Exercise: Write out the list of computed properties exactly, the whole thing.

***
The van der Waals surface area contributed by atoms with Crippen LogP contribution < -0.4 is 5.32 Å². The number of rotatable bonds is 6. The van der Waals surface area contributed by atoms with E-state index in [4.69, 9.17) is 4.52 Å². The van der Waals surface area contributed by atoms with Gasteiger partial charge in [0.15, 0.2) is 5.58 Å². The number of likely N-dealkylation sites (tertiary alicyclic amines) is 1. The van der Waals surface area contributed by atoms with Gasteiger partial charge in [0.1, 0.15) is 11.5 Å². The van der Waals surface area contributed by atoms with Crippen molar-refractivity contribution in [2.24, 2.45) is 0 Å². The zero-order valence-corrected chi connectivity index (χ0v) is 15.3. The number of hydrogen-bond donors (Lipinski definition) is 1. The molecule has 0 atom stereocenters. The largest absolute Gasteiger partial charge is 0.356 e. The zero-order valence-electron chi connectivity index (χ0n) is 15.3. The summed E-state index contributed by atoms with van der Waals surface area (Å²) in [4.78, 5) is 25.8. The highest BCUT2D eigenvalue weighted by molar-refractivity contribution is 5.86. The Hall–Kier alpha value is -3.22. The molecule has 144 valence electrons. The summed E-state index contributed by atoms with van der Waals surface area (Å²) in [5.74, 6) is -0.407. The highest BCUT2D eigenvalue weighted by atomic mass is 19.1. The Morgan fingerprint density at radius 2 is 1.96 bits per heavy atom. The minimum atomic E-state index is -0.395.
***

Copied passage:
The van der Waals surface area contributed by atoms with Crippen LogP contribution < -0.4 is 5.32 Å². The number of rotatable bonds is 6. The van der Waals surface area contributed by atoms with E-state index in [4.69, 9.17) is 4.52 Å². The van der Waals surface area contributed by atoms with Gasteiger partial charge in [0.15, 0.2) is 5.58 Å². The number of likely N-dealkylation sites (tertiary alicyclic amines) is 1. The van der Waals surface area contributed by atoms with Gasteiger partial charge in [0.1, 0.15) is 11.5 Å². The van der Waals surface area contributed by atoms with Crippen molar-refractivity contribution in [2.24, 2.45) is 0 Å². The zero-order valence-corrected chi connectivity index (χ0v) is 15.3. The number of hydrogen-bond donors (Lipinski definition) is 1. The molecule has 0 atom stereocenters. The largest absolute Gasteiger partial charge is 0.356 e. The zero-order valence-electron chi connectivity index (χ0n) is 15.3. The summed E-state index contributed by atoms with van der Waals surface area (Å²) in [4.78, 5) is 25.8. The highest BCUT2D eigenvalue weighted by molar-refractivity contribution is 5.86. The Hall–Kier alpha value is -3.22. The molecule has 144 valence electrons. The summed E-state index contributed by atoms with van der Waals surface area (Å²) in [5.74, 6) is -0.407. The highest BCUT2D eigenvalue weighted by atomic mass is 19.1. The Morgan fingerprint density at radius 2 is 1.96 bits per heavy atom. The minimum atomic E-state index is -0.395.